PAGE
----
Masks create problems for deaf individuals


St. Louis County issued a mask mandate for everyone over the age of 9. This public health order has caused new communication barriers for deaf and hard-of-hearing people. 

Sarah Rush, a professor at Webster University, is a hard of hearing individual. Although not completely deaf, she relies on lipreading for multiple reasons. Outside of school, she interprets for other deaf and hard of hearing individuals. 

On July 3, Saint Louis County issued a public health order that all individuals above the age of nine wear a facial covering while indoors. For members of the deaf community, this has created a new barrier in communicating with hearing people. Deaf students and professors alike are now being forced to adapt to another new challenge brought on by the COVID-19 pandemic.

“I can’t really do any interpreting right now because I can’t see or hear through the masks and I rely so heavily on lipreading,” Rush said.

New innovations surrounding this issue have started to pop up on the market. Rush detailed that her experience with mask wearing has not been positive. She has chosen to wear a mask with a transparent mouth, but it is subject to a number of flaws.

“This kind of mask fogs up and sweats,” Rush said.

What is maybe a step in the right direction is still no solution for individuals that need to read lips in order to communicate. Sarah Prechtel, Executive Director at DEAF, Inc. a Saint Louis based company, shared a similar sentiment about masks.

Prechtel is a deaf person who communicates through sign language and oral speaking. She has no issue with the mask mandate and is very much in support of facial coverings for health and safety. But, as a deaf individual, she is facing challenges as a result.

“The barriers I face is the direct result of the types of masks that are widely and readily available and accessible, and the lack of education and awareness around the use of masks,” Prechtel said.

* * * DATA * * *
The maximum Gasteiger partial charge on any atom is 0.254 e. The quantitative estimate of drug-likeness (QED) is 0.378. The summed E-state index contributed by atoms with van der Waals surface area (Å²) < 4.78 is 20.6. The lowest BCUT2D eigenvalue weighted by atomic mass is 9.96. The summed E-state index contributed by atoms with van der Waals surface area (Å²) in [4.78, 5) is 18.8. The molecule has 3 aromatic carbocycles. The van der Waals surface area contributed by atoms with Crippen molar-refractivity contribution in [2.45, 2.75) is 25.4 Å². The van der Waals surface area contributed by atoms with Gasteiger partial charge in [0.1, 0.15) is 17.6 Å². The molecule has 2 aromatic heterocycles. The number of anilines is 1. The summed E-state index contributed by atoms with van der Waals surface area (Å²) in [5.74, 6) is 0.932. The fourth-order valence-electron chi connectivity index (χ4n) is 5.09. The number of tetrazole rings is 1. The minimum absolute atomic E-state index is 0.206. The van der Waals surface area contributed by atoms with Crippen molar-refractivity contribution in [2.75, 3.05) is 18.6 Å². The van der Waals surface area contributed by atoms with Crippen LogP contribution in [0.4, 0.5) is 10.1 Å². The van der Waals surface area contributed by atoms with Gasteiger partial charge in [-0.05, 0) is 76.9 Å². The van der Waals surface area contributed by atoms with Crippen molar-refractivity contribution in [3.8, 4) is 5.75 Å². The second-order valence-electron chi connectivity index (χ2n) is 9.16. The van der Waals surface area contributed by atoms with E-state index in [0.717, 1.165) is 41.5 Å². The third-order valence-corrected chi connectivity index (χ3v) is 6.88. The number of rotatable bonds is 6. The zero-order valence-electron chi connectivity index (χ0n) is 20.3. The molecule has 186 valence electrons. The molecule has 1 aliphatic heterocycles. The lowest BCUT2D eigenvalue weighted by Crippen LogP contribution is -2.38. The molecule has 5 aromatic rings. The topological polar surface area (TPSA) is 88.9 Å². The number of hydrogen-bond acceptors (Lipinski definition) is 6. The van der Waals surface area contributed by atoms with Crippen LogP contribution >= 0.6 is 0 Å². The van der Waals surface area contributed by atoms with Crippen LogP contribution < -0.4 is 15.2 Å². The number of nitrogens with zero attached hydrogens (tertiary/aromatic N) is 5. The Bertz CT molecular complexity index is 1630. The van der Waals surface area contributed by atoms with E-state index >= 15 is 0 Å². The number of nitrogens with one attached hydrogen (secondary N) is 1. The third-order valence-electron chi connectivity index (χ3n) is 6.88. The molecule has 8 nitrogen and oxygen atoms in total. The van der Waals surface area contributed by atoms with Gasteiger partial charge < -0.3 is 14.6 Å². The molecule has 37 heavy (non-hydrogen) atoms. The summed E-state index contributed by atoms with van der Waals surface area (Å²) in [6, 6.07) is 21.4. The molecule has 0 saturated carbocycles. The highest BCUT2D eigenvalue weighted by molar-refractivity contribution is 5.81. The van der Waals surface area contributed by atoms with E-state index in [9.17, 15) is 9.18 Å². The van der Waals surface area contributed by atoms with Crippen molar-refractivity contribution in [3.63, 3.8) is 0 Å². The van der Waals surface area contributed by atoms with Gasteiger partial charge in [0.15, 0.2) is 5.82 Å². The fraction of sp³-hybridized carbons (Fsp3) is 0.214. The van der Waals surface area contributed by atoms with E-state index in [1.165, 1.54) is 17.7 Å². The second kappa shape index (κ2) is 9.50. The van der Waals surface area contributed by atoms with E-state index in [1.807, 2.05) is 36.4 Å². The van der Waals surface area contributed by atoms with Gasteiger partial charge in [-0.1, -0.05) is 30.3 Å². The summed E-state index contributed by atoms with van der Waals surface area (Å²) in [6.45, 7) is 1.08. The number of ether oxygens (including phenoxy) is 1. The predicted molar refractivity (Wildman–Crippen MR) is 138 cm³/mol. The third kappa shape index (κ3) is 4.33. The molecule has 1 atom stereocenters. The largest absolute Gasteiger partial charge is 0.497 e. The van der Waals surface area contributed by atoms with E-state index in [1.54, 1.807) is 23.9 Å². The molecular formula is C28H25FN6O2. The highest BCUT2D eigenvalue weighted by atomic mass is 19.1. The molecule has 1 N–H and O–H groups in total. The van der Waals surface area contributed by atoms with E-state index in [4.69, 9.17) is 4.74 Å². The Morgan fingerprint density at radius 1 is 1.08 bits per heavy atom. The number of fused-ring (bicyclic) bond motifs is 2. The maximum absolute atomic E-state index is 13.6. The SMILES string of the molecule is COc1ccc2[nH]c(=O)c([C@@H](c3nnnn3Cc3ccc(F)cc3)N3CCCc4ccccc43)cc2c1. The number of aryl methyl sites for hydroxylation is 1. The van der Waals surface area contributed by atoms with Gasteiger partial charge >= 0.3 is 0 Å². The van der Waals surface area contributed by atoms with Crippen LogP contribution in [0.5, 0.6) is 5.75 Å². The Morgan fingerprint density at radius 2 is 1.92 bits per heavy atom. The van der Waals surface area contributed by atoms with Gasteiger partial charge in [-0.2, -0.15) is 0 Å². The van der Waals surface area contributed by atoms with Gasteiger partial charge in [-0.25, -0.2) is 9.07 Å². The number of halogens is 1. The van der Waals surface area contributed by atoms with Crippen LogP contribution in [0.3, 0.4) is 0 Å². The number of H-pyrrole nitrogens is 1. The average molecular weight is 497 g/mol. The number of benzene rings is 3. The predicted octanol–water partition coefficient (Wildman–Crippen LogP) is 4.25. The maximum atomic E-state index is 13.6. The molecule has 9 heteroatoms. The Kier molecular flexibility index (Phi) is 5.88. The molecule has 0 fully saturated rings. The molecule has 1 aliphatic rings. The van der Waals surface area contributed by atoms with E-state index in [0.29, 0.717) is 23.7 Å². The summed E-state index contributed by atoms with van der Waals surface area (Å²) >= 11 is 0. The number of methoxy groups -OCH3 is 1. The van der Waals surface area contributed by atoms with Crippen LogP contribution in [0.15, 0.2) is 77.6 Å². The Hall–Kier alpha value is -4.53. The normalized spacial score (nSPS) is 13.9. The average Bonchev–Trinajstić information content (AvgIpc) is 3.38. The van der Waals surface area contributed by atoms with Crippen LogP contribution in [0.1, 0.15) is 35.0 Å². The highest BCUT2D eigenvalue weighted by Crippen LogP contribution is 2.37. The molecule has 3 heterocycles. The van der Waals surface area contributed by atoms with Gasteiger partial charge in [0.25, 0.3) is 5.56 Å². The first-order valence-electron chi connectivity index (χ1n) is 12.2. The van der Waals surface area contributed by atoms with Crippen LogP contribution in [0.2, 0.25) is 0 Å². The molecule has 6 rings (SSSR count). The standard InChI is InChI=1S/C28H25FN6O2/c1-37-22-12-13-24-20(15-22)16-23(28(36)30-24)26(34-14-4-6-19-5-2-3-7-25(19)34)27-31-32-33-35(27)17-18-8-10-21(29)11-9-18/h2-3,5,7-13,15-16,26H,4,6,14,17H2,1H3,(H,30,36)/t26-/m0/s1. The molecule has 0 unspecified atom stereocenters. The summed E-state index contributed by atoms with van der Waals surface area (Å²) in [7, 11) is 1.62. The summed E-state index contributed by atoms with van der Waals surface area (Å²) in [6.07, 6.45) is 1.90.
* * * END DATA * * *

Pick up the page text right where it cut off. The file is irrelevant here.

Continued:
The widely distributed forms of masks are completely solid in the front and leave no visible access for lipreading unlike a transparent mask. Not only does this create a communication barrier, but it can also become a health concern. 

“I frequently find myself needing to self-advocate and ask them to either write on a piece of paper or pull their mask away from their lips so I can understand them,” Prechtel said. “This is not ideal as it then puts that person and myself at risk of exposing ourselves to the illness around us.”

Deaf and hard-of-hearing individuals could be at a higher risk of contracting COVID-19 without widespread accommodations. The struggles do not stop there. Businesses that aim to help the deaf and hard of hearing community are also forced to make new changes in order to maintain safety.

“Our Interpreting Department saw a sharp drop in services when businesses closed their doors and/or moved to the remote, work from home option,” Prechtel said. “We now offer virtual interpreting services and offer this as an alternative to customers with virtual meetings, conferences, appointments, or training.” 

These resources are local to Webster Groves. DEAF, Inc. Is located close to campus and could help provide assistance to students facing these same struggles. 

Abrianna Norris is a student at Gallaudet University in Washington, DC. Gallaudet is famously known for being a historically deaf and hard of hearing school. As a deaf student, Norris has her own opinion on the subject of communication barriers. 

“I’m not a good lip reader,” Norris said. “I use gesture communications when people try to speak to me while wearing a mask.”

The classroom setting has not presented any new challenges for her because of the wide education of deaf communication on campus. Gallaudet made the decision to continue the fall semester online. 

Until a solution to these communication problems is reached, Prechtel offered a few ways that hearing individuals can be helpful communicators. 

“Try to speak loud enough, but don’t scream, so the person can hear you. Gesture if possible. Write it out if you can. Ask the individual directly what would help them,” Prechtel said. “And, most importantly, be patient. It can be hard in the moment to realize that someone may have simply not heard you or easy to become frustrated when someone is not understanding but please be patient.”

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Managing Editor | + posts

Abby Frye (she/her) is the managing editor for The Journal. She was previously the lifestyle editor in the fall 2020 semester. She writes news and lifestyle stories and works outside of Webster, but enjoys her cats and getting tattoos.